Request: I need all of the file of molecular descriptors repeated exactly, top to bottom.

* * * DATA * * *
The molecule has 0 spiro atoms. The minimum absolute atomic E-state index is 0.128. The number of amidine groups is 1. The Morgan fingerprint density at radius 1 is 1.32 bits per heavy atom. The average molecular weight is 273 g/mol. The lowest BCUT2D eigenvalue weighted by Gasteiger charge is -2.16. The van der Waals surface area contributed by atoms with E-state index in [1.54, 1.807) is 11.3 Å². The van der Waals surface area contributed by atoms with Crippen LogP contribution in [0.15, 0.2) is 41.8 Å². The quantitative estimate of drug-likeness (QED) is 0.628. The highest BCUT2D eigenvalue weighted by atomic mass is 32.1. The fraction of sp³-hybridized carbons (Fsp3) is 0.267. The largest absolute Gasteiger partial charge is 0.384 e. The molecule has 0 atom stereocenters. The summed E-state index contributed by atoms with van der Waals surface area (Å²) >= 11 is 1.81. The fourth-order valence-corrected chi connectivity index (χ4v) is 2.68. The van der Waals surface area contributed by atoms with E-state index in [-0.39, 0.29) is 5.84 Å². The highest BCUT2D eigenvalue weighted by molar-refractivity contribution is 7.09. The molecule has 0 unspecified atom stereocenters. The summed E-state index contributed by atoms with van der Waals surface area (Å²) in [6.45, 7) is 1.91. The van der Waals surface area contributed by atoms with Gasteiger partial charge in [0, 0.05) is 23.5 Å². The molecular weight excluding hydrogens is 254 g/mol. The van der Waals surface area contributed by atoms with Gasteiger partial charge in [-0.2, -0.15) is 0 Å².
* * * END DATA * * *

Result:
The molecule has 0 spiro atoms. The minimum absolute atomic E-state index is 0.128. The number of amidine groups is 1. The Morgan fingerprint density at radius 1 is 1.32 bits per heavy atom. The average molecular weight is 273 g/mol. The lowest BCUT2D eigenvalue weighted by Gasteiger charge is -2.16. The van der Waals surface area contributed by atoms with E-state index in [1.54, 1.807) is 11.3 Å². The van der Waals surface area contributed by atoms with Crippen LogP contribution in [0.15, 0.2) is 41.8 Å². The quantitative estimate of drug-likeness (QED) is 0.628. The highest BCUT2D eigenvalue weighted by atomic mass is 32.1. The fraction of sp³-hybridized carbons (Fsp3) is 0.267. The largest absolute Gasteiger partial charge is 0.384 e. The molecule has 0 atom stereocenters. The summed E-state index contributed by atoms with van der Waals surface area (Å²) >= 11 is 1.81. The fourth-order valence-corrected chi connectivity index (χ4v) is 2.68. The van der Waals surface area contributed by atoms with E-state index in [-0.39, 0.29) is 5.84 Å². The highest BCUT2D eigenvalue weighted by molar-refractivity contribution is 7.09. The molecule has 0 unspecified atom stereocenters. The summed E-state index contributed by atoms with van der Waals surface area (Å²) in [6.45, 7) is 1.91. The van der Waals surface area contributed by atoms with Gasteiger partial charge in [0, 0.05) is 23.5 Å². The molecular weight excluding hydrogens is 254 g/mol. The van der Waals surface area contributed by atoms with Gasteiger partial charge in [-0.2, -0.15) is 0 Å².